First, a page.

Indian yellow-nosed albatross: a first for Gough Island!
Gough Island already has a number of stunning seabirds, but last weeks visit from an Indian yellow-nosed albatross Thalassarche carteri was a first for Gough Island!
On the way back to base, after checking on the monitoring colonies of Tristan albatrosses and Gough buntings at Gonydale, Field Assistant Michelle’s experience came into play as she saw subtle differences between one individual, and the Atlantic yellow-nosed albatross, or ‘mollies’, that are endemic to the Tristan da Cunha islands.
Taking photos of the unique individual, they later confirmed with Peter Ryan, Director of the Fitzpatrick Institute of Ornithology in Cape Town, that this was in fact an Indian yellow-nosed albatross! After checking against Tristan da Cunha Conservation Departments records, we can confirm that this the first record of the Indian yellow-nosed albatross on Gough Island!
The Atlantic and Indian are the two sub-species of yellow-nosed albatross, and both sub-species are classified as Endangered. The Atlantic yellow-nosed breeds on the Tristan da Cunha Islands (marked in orange on the map below), whilst the Indian yellow-nosed albatross breeds on Prince Edward Island (which is South African territory, marked in blue on the map) and the French Southern Ocean Islands (Crozet, Kerguelen, Amsterdam and St Pauls islands - marked in green).
Although it’s unclear how the individual came to Gough, or why, unexpected visits from vagrant seabirds like this one are very exciting to see!
And Michelle is building an impressive record for spotting vagrant birds. Whilst working Gough Island back in 2015, she spotted the second ever recorded salvin’s albatross on Gough. Whilst on Marion Island in 2018, Michelle recorded the first ever Chilean skua for the Indian Ocean!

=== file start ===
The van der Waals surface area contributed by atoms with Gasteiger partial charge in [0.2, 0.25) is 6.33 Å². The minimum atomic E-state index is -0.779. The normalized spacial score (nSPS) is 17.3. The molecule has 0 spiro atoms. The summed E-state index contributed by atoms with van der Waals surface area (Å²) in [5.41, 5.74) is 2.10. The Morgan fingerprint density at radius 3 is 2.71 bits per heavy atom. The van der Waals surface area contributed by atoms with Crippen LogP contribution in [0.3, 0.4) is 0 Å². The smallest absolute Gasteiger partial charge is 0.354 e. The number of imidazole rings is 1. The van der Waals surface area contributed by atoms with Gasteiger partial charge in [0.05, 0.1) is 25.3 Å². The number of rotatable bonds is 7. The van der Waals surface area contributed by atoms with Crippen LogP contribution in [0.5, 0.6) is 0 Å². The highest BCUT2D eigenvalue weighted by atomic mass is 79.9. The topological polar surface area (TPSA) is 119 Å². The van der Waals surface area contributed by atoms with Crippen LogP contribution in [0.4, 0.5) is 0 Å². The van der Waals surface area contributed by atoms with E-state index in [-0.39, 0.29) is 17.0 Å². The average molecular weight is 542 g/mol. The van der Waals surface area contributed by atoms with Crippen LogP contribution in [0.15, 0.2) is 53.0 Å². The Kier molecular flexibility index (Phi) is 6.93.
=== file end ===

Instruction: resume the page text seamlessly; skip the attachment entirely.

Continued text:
Identifying the Atlantic and the Indian yellow nosed-albatross
Distinguishing between such similar birds is difficult to do with certainty. Below is a photo of the Indian yellow-nosed albatross next to an Atlantic yellow-nosed and a guide to identifying the two sub-species – can you tell which is which?
Image from ‘Multimedia Identification Guide to North Atlantic Seabirds’.
Permission for this image was kindly given by Robert Flood from the Fitzpatrick Institute of African Ornithology, University of Cape Town.
The image guide above shows the Atlantic yellow-nosed albatross on the top row, and Indian yellow-nosed albatross below. The first cycle shows the two sub-species as juveniles, third cycle shows the two as older, immature individuals, and the fifth cycle shows the two sub-species as adults.
A general rule is that the Indian yellow-nosed have a lighter head and a narrower yellow stripe on their bill than the Atlantic.
The Gough Island Restoration Programme is being carried out by the RSPB in partnership with Tristan da Cunha , BirdLife South Africa and the Department of Environmental Affairs in South Africa and Island Conservation . The programme is part-funded by the RSPB, the UK Government, the National Fish and Wildlife Foundation and other generous individuals and organisations.